3 key factors to consider being increasing rent on your rental properties

Residential rental income is one of my favourite type of quasi-passive income. With the right property you literally do the work upfront once per year and then let a steady cheque coming your way every month. If you are lucky and find a long-term tenant then that income stream could continue long into the horizon.
The aspect of the rental business that gets me most excited is rent increase. Some may dismiss a £50 per month increase as trivial. However that £50 over the space of a year suddenly becomes £600, which is sufficient for a long-haul flight ticket to Asia. Equally if that £600 was invested into the stock market over 10 years, then you will double your money (based on a compounded annual average return of 7%). Imagine if you could achieve a year-on-year increase!
To-date I’ve managed to increase rent on the properties that I manage every single year and here’s how I do it.
1. Know the laws well, know the market better
The first is the most fundamental aspect of rent increase. You need to do it legally, period. In the U.K., The Housing Act of 1988 provides most of the legal foundation governing rent increase, which essentially states the following :
  • Rent increase must be mutually agreed between the tenant and the landlord (i.e. the landlord cannot unilaterally hike up the rent).
  • A notice period of at least 2 months must be provided prior to the rent rise takes effect unless mutually agreed by both parties.
Pretty sensible stuff!
The second part is even more important. You need to know what the market rate for properties similar to you is. Property, like any asset, is a supply and demand game. The more people desiring yours, the higher rent you can charge and vice versa. So you need to know the competition landscape (i.e. other properties on the market at the same time).
You will never get it 100% right because property is a heterogeneous asset, each with their unique characteristics, however you can get a pretty good approximation. I normally
  1. Go on Rightmove or Zoopla and type in the exact post code of my property
  2. Set the search radius to 1/2 miles
  3. Set other parameters to match the nature of my property (e.g. number of bedrooms, property type etc)
  4. Then look at the photos and floor plan of each filtered property carefully to understand their conditions and layout and then compare the rent against mine
  5. Isolate 3-5 properties that have similar characteristics to mine and take the average asking rent, which serves as a good approximation of the market rate.
2. Increase rent only when you change tenants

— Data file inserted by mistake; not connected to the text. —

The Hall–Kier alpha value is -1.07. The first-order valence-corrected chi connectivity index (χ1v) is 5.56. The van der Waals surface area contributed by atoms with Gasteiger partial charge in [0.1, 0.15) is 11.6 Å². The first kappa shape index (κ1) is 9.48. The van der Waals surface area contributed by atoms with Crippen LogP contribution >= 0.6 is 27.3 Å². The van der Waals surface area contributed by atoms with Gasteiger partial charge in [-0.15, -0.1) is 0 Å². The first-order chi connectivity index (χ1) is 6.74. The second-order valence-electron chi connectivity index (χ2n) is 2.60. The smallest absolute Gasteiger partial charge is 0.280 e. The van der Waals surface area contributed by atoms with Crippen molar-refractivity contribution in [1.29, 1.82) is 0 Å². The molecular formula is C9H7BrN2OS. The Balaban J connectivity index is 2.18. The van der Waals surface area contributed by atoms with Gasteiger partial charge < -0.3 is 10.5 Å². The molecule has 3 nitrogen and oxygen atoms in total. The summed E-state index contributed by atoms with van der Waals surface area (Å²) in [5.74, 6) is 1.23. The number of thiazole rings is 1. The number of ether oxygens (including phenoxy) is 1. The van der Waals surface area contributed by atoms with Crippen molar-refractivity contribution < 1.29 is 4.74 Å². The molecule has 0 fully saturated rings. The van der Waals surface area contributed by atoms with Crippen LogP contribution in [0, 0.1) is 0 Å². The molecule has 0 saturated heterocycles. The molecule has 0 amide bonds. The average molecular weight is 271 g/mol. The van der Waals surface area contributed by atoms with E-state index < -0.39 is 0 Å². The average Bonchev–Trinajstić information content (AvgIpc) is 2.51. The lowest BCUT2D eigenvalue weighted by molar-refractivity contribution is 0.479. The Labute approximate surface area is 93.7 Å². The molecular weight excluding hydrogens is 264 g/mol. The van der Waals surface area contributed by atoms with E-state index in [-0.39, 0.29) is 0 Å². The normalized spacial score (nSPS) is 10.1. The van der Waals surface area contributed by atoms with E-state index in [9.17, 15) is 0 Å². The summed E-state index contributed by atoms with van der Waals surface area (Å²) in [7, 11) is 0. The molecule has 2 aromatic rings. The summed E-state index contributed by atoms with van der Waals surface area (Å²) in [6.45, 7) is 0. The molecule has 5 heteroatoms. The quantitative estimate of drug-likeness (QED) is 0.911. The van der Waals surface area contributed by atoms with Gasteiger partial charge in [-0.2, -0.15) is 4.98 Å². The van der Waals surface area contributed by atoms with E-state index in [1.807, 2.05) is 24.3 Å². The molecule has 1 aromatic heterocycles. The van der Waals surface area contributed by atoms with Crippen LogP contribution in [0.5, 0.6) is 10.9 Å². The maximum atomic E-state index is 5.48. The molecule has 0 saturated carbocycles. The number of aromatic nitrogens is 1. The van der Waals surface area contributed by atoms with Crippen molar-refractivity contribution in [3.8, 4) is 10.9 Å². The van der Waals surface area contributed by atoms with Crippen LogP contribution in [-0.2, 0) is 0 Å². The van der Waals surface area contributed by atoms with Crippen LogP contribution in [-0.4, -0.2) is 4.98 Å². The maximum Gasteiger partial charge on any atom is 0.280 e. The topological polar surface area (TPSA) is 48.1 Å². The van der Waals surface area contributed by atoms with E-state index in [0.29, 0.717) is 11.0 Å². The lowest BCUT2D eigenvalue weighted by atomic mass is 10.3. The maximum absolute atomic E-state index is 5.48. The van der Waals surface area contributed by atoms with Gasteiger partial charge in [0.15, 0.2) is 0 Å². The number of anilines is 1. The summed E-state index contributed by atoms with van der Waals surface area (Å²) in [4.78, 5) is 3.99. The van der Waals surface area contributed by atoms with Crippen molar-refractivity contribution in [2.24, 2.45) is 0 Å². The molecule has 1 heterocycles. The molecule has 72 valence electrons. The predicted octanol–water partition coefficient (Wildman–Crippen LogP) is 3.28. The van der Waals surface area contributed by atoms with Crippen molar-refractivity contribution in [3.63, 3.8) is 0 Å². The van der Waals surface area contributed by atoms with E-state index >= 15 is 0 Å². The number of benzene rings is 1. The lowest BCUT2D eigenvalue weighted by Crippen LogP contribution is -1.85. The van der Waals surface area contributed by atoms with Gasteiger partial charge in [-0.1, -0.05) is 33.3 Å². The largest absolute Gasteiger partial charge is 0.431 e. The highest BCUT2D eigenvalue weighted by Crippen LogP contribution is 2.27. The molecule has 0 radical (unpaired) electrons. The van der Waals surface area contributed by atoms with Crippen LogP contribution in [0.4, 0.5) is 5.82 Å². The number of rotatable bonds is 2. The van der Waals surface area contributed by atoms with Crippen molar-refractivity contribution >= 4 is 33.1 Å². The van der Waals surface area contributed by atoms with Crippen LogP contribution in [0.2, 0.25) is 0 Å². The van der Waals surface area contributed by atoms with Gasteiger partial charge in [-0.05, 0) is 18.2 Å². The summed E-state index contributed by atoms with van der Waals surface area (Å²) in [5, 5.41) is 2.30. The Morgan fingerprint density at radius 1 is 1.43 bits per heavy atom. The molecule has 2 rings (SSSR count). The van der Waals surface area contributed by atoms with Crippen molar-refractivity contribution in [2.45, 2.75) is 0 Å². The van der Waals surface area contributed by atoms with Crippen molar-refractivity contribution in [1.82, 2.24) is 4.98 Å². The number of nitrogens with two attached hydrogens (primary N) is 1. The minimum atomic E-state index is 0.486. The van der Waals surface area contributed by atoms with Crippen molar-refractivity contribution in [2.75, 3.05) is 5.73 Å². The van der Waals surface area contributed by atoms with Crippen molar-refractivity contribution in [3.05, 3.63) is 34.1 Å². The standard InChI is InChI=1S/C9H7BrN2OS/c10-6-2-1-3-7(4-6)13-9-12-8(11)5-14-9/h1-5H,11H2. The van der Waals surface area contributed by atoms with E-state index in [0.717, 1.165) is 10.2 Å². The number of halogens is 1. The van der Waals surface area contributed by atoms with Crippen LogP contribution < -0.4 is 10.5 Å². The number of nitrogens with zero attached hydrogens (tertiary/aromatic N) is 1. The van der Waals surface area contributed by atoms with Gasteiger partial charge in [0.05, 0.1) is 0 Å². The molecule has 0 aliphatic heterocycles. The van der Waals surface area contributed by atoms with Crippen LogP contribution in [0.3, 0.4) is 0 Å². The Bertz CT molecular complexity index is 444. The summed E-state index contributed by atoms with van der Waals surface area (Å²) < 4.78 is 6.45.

My favourite time of increasing rent is when there’s a tenant change. It’s very difficult to reach more than 2% rise with existing tenants however with new tenants that rate increase to around 4%. I believe it’s to do with expectation management: existing tenants become accustomed to the old rate and find it much harder to stomach a rise whereas new tenants have no prior encounter with the property and thus there’s little expectation apart from the market rate mentioned above.
Having said that, please do not evict your existing tenants purely for the sake of £100 per month! A good and reliable tenant worth far more than any incremental rent increase you will receive. Plus tenant churns are very normal and you will get your shot eventually.
3. Incentivise the outgoing tenants
So this is a left field one. I’m usually on friendly terms with my tenants and whenever there’s a tenant churn, I would always provide them with an incentive, such as covering the cleaning cost or contribute to their moving van if they showed the prospective tenants around and an offer was made on the property.
The obvious benefit of this measure is that it frees up my time so that I don’t have to go to the property every time there’s a viewing. The existing tenants would also act as my sounding board to filter out any non-desirable prospects.
A hidden gem in this approach is that because the outgoing tenants’ interests are now much more aligned with yours (i.e. getting a prospective tenant to move in at the advertised rent), the existing tenants wouldn’t make too much fuss about the increased advertised rent. This way a natural rent rise is smoothly achieved.

Wrap up

So there we have it. Rent is one of my favourite passive income stream and thus the more the merrier. To achieve a smooth rent rise, make sure you
  1. Follow the law
  2. Know your market
  3. Only increase when there’s a tenancy change
  4. Provide an incentive to your existing tenants and let them be part of the letting process
Any other ideas you’d like to share? Please comment away.